In addition to the destruction of neurons, the other major pathological feature of Parkinson's is the formation of Lewy bodies inside neurons. These protein deposits appear first in the lower brain stem. As the disease worsens, Lewy bodies begin appearing higher in the brain stem, then in the substantia nigra, and eventually in the cerebral cortex. "Years ago, we used to think that Lewy bodies were the cause of the disease," Fahn said. "Now we think it may be the other way around." "The Lewy body may not be about cell death or destruction at all, but it may be about protecting the brain," added David J. Brooks, a neurologist at Imperial College, London.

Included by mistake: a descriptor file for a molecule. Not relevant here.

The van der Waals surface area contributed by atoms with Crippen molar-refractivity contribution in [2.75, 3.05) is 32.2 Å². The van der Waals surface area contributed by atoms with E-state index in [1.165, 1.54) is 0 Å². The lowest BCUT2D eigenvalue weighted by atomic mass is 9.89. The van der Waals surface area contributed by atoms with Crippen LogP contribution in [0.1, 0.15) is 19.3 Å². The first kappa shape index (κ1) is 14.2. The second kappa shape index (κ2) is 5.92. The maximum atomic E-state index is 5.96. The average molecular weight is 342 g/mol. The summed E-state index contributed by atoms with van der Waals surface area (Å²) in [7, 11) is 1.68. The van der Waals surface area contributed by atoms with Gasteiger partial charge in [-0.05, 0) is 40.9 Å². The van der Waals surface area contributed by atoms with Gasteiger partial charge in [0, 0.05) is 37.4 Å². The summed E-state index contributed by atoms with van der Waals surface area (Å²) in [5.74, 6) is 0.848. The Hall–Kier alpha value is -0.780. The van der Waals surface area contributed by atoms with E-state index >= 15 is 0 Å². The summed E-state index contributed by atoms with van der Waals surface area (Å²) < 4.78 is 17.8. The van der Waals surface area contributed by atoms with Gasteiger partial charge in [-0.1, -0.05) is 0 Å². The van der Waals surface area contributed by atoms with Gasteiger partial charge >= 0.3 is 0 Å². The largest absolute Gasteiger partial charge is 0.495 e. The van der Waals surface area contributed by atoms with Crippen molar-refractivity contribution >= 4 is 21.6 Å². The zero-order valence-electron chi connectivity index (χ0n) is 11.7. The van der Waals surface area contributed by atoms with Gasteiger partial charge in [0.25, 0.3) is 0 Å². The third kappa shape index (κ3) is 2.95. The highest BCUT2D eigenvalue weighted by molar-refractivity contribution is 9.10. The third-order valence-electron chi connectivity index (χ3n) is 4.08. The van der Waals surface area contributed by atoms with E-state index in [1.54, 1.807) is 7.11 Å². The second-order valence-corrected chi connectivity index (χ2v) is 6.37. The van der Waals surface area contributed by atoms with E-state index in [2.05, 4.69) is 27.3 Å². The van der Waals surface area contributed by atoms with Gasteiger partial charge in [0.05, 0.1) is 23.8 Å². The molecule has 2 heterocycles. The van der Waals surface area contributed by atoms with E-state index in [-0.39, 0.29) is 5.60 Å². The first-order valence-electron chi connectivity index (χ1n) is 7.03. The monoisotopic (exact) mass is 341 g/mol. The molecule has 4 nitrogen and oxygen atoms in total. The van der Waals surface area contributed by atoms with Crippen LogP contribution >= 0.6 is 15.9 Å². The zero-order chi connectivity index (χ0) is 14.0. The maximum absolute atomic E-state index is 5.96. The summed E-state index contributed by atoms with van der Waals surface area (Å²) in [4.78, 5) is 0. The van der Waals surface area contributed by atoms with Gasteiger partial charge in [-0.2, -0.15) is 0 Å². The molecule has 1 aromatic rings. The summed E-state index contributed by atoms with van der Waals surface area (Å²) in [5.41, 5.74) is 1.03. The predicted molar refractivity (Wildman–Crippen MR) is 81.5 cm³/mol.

by Sophie L. Rovner |
April 10, 2006